The architect James Edwin Hancock was born in Chicago in 1890. He graduated from the University of Michigan in 1913, with a degree in engineering. That same year he married Jessie Allen and together they resided at 513 Piper Blvd, Detroit. After serving in World War, I James Hancock resumed his career, he was now registered as an engineer in the states of Massachusetts and Michigan. From 1920 until around 1926 he worked as assistant superintendent of buildings, power & machinery at Morgan & Wright Bicycle Tire Co (that would ultimately become Uniroyal in 1961). He then left to become a building contractor. In 1928, he formed a partnership with Charles M. Butler, also originally from Illinois and a former colleague at Morgan & Wright. James Hancock and Charles Butler would work together until around 1940.
The firm of Hancock & Butler was particularly active in Grosse Pointe during the late 1920’s and early 1930’s as both designers and builders. They designed and/or built around 20 homes, predominantly in the Farms and the City, and completed multiple projects on Lincoln, and Merriweather. Together the designed and/or built numerous properties, covering a broad spectrum of architectural styles, including English Cottage, French Normandy, Tudor, and Colonial Revival. However, it is not clear whether James Hancock and Charles Butler were still working together when the plans for 83 Kercheval were finalized.
- 491 Lincoln – 1928
- 589 Lincoln – 1929
- 588 Lincoln – 1929
- 478 Lincoln – 1929
- 580 Lincoln – 1930
- 583 Lincoln – 1930
- 472 Lincoln – 1931
- 110 Merriweather – 1929
- 234 Merriweather – 1929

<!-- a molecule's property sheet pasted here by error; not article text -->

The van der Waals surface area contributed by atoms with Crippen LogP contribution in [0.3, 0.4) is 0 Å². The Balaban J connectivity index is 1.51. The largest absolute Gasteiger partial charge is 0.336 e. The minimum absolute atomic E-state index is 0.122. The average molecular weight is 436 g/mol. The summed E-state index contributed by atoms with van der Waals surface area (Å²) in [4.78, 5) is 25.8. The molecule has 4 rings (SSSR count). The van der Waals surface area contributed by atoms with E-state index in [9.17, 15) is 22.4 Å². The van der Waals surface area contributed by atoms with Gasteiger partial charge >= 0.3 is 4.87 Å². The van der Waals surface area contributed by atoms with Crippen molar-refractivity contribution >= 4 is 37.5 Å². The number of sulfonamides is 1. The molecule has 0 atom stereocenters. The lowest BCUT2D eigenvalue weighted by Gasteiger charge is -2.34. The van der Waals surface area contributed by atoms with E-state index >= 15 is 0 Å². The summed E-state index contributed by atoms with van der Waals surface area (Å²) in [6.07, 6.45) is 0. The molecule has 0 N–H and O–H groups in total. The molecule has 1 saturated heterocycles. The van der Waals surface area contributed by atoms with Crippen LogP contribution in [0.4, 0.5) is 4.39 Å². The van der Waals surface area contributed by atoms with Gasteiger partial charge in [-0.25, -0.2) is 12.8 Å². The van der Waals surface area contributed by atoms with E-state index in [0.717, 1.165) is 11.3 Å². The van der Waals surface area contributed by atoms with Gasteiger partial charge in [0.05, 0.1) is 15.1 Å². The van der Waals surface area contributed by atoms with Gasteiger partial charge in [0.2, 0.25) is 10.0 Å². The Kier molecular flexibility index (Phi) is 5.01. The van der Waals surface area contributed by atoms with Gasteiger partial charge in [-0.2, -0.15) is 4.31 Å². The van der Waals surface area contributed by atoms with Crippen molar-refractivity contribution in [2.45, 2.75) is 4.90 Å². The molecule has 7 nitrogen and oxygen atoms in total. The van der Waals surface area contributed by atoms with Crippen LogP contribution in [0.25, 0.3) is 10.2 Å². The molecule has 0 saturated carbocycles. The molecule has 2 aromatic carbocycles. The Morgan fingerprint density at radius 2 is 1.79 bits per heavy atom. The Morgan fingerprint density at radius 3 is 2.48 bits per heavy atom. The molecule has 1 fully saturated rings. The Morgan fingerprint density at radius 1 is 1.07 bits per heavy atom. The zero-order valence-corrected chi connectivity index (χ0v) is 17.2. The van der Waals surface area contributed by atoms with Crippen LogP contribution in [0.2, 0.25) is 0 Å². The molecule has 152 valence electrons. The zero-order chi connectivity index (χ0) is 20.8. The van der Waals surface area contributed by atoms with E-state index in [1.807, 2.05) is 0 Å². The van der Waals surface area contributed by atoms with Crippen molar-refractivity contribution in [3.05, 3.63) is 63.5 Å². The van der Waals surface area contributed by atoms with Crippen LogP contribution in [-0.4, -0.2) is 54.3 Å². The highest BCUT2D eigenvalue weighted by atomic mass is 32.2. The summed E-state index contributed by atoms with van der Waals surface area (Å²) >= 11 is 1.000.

- 238 Merriweather – 1930
- 109 Merriweather – 1931
- 114 Merriweather – 1935
- 69 Vendome – 1929 - designed by Maurice V. Rogers, built by Hancock and Butler
- 230 Moran – 1929
- 440 University – 1929
- 518 Lakeland – 1930
- 274 Lewiston – 1930
- 608 Washington – 1930
- 745 Grand Marais – 1933
- 815 Grand Marais – 1935
- 458 Washington - 1935
- 628 Middlesex – 1938
Post 1940, now working on his own, James E. Hancock continued to work in the community. Some of the homes he designed and/or built include:
- 77 Muskoka – 1940
- 1122 Balfour - 1940
- 973 Balfour - 1941
- 63 Cambridge -1941
The end of the war coincided with significant development of the Hill’s “uptown” area, with many structures completed – including the building that was once home to the Grosse Pointe News (finished in 1945) and 70-72 Kercheval (finished in 1946), designed by John Pottle.
In 1972, the Maxon Brothers Real Estate firm was acquired by Hugo Higbie, owner of the Higbie Realty Co. At the time Mr. Higbie’s office was located across the road at 84 Kercheval, where the firm had been located for four years. When Mr. Higbie purchased the Maxon Brother firm, not only did he rename his company, Higbie Maxon Realtors, Inc., he also bought the building that included 83 Kercheval. Hugo Higbie moved into his new office in the part of the building that used to be the location of Dr. Scott’s medical suite.
On January 2, 2007, Kay Agney bought HMA, acknowledging the fact “the more things change the more they stay the same”. Since then, Kay has been the sole broker and owner of the company. Mr. Higbie remained active in the business and was often found at the office on the Hill up until his death in April 2012. While Mr. Higbie is still greatly missed his spirit of delivering exceptional service and expertise for every Higbie Maxon Agney client continues at 83 Kercheval where so much history has been made, matching people and houses with imagination.
We would like to take this opportunity to wish you Happy Holidays and best wishes for a happy, healthy New Year. Historical Architecture of Grosse Pointe will return on Tuesday, January 4th with lots more historic stories.
*Photos courtesy of the Higbie Maxon Agney archives unless stated.
** Research, information, and data sources are deemed reliable, but accuracy cannot be fully guaranteed.
Written by Katie Doelle
Copyright © 2021 Higbie Maxon Agney & Katie Doelle
If you have a home, building or street you would like us to profile please contact Katie Doelle – firstname.lastname@example.org - we will try and feature the property.
(For more historical information on Grosse Pointe, visit Grosse Pointe Historical Society).Posted by Kay Agney on